2009: A Year with HeART? Three Things.


I thought about apologizing for being OTL this holiday, but I’m not.  I will say: the Art Blog is back, we’re takin’ it back with Barack, and we don’t take no pennies from those wackety-PACs!

Here’s a little swing ditty, “Takin’ It Back With Barack, Jack!” Makes me happy; hope it makes you happy!


Following in the footsteps of Terry Tempest Williams’ December reading over at Lyndsay McCandless Contemporary, comes an appearance by Wilson writer Alexandra Fuller at the Muse Gallery.  Artist Mike Piggott’s new collection of paintings, “Objects and Things,” inspired Fuller’s essay “The Emperor of the Red Wheel Barrow,” which Fuller will read at the artist’s reception this Friday, January 16.   Festivities run 5:00 – 8:00 p.m.; Fuller’s reading is scheduled for 6:30 p.m.

Fuller has authored several non-fiction books, including “Don’t Let’s Go to the Dogs Tonight: An African Childhood,” and, most recently, “The Legend of Colton H. Bryant.”

THIRD (quite giant) THING:

Last week’s J.H. News and Guide included missives praising Bland Hoke Jr.’s public art project: portraits of indigenous animals cut from recycled wood and painted by kids.  Mr. Hoke’s role as the Center of Wonder’s Public Art Ambassador was imagined and supported by Wonder’s Executive Director Carrie Geraci, and by that non-profit’s founders, Gary and Veronica Silberberg.  The Public Art Ambassador Program aspires to work with members of the business community in fostering art projects that connect to nature; installations that will serve as new and interactive art media in Jackson.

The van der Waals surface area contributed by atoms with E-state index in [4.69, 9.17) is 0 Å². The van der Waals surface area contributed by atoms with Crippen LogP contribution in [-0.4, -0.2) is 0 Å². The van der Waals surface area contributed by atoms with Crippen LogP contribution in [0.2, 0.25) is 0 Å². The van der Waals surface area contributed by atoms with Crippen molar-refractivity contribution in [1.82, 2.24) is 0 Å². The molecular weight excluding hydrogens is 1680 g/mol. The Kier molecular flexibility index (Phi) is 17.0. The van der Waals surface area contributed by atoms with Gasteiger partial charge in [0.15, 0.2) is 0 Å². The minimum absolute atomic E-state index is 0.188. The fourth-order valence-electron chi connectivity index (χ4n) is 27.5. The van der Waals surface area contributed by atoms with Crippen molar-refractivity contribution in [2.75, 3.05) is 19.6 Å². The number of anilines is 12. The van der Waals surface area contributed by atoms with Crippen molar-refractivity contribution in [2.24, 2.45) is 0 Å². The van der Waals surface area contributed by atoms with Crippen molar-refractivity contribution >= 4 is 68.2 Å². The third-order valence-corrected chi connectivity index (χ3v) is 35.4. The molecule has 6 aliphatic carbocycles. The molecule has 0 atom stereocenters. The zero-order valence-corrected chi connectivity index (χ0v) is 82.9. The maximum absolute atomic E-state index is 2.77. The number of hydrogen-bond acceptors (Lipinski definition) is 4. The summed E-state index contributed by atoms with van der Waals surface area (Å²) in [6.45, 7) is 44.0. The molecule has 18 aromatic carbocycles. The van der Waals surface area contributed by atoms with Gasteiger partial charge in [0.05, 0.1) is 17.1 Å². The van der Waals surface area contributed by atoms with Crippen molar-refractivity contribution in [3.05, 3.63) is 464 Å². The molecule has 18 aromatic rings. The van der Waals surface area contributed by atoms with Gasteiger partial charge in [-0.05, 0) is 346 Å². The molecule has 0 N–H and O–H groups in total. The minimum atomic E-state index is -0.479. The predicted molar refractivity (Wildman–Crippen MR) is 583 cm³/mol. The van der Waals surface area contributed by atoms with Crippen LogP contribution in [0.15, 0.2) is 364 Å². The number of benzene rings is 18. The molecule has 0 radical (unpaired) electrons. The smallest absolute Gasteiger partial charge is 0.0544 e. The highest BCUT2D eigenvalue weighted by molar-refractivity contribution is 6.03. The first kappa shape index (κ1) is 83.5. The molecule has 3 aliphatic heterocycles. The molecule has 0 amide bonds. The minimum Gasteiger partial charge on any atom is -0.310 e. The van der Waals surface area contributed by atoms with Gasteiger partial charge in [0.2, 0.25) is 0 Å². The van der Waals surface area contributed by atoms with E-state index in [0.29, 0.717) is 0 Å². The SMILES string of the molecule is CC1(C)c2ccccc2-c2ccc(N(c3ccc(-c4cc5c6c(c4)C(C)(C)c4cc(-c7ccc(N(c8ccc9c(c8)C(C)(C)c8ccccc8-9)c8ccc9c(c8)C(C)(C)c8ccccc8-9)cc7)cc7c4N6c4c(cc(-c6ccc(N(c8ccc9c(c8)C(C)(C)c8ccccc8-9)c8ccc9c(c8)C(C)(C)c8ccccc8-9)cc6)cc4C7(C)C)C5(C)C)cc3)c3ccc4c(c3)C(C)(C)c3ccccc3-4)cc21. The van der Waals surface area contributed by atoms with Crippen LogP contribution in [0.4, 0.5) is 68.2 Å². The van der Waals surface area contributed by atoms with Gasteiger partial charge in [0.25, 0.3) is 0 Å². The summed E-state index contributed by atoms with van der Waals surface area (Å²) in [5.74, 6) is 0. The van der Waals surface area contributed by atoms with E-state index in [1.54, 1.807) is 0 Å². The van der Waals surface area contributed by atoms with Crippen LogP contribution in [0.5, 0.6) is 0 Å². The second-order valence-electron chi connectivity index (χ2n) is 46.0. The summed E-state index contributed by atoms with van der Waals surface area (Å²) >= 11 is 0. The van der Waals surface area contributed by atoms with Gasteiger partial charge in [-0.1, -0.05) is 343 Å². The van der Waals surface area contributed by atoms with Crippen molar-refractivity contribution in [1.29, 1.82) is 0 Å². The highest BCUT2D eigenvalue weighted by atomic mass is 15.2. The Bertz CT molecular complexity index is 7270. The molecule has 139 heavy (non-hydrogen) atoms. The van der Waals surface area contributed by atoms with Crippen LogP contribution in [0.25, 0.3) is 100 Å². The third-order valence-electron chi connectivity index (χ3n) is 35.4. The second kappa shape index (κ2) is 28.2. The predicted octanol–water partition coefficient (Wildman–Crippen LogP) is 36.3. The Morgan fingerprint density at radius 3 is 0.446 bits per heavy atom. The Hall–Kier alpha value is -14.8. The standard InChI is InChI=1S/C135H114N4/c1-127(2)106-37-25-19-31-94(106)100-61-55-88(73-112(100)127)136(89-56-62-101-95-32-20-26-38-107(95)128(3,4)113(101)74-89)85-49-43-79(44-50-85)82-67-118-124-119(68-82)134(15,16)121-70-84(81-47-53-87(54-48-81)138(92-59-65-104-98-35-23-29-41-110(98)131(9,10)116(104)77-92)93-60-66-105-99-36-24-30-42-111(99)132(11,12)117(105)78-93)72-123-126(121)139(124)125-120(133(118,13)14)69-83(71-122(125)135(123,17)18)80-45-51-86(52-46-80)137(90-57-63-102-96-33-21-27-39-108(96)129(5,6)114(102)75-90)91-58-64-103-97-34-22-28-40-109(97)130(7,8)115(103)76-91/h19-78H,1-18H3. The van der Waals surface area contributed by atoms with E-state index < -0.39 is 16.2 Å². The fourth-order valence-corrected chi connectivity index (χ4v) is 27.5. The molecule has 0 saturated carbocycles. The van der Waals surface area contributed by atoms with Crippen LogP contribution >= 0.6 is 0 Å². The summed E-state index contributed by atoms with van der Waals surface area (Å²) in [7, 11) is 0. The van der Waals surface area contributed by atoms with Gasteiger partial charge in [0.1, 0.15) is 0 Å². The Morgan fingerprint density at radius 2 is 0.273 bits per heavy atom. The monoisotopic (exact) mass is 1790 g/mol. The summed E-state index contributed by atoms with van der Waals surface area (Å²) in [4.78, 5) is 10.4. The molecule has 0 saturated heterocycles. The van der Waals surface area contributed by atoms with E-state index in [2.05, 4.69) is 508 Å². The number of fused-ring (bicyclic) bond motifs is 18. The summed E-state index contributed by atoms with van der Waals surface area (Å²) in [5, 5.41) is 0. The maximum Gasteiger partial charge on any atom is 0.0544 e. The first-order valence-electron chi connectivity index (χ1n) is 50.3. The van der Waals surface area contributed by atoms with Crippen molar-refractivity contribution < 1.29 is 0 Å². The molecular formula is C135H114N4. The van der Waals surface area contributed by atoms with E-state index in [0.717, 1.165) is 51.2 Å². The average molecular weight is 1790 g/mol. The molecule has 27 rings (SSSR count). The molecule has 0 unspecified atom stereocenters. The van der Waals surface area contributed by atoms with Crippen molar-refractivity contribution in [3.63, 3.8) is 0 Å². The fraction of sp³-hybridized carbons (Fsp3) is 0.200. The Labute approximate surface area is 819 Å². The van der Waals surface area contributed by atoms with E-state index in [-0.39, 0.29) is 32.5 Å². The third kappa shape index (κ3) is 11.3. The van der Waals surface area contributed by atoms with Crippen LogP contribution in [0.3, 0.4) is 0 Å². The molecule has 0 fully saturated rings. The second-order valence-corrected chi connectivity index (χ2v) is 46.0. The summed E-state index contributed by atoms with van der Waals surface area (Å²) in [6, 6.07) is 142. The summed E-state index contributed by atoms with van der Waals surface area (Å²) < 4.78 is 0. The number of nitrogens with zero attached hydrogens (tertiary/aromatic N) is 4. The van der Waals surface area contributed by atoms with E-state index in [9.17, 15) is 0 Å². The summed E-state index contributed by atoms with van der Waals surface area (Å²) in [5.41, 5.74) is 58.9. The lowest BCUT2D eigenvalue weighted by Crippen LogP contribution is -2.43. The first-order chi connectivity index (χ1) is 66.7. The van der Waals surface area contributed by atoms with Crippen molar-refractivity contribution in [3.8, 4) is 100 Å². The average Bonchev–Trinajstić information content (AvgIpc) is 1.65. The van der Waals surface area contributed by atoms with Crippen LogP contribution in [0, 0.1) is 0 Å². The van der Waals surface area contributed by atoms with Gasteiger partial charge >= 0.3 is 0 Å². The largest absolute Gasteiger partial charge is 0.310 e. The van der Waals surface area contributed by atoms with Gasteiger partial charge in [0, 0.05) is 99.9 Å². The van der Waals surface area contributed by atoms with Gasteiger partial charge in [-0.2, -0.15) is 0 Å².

Public art encourages environmental stewardship through curiosity and creating a sense of ownership, and by enhancing public space. It is a significant community tool that promotes tourism and regional appreciation.

Public art is great marketing. We imagine myriad public art installations in and around the Town of Jackson. I take this opportunity to call upon our Town and County officials to spearhead a public arts installation program. In most urban areas, the quest to design for relevant public art is old hat.  Public art installations define cities, and we are a small city.  Posers, at any rate.  Our planning process needs to include space for public plazas, parks and sculpture.

There are lots of experts out there to consult.  Find them, Town of Jackson,  because claiming to know about the arts, their history and impact when one does not is a bit like claiming to be qualified for the Vice Presidency because you can see Russia from your house.

Seattle’s Olympic Sculpture Park combines places to eat, shop and walk with nine acres overlooking Puget Sound.  The project “…brings together the best of (the) city: art and recreation….21 sculptures take center stage, representing such artists as Louise Bourgeois, Alexander Calder, Richard Serra, and Ellsworth Kelly.

Contemporary Seattle mixes traditional Inuit art with contemporary masters. Walkways and ‘paths’ of connected galleries connect sites.   We can conjure a similar urban art potion.

My primary reason for voting against the late “Town as Heart” DRD proposal was not that I didn’t envision growth; it was that its creators had incorporated virtually no landscaping, parks, arts or ‘grace of space.’  Our town’s square chunks smashed up against one another offer no secret spaces, no enticing fountains or gardens.  Without these provocative elements, we forfeit a higher level of urban vibrancy.

Define the Town of Jackson as a business, educational, and cultural center; not as a Teton Village clone.  That’s our opportunity.



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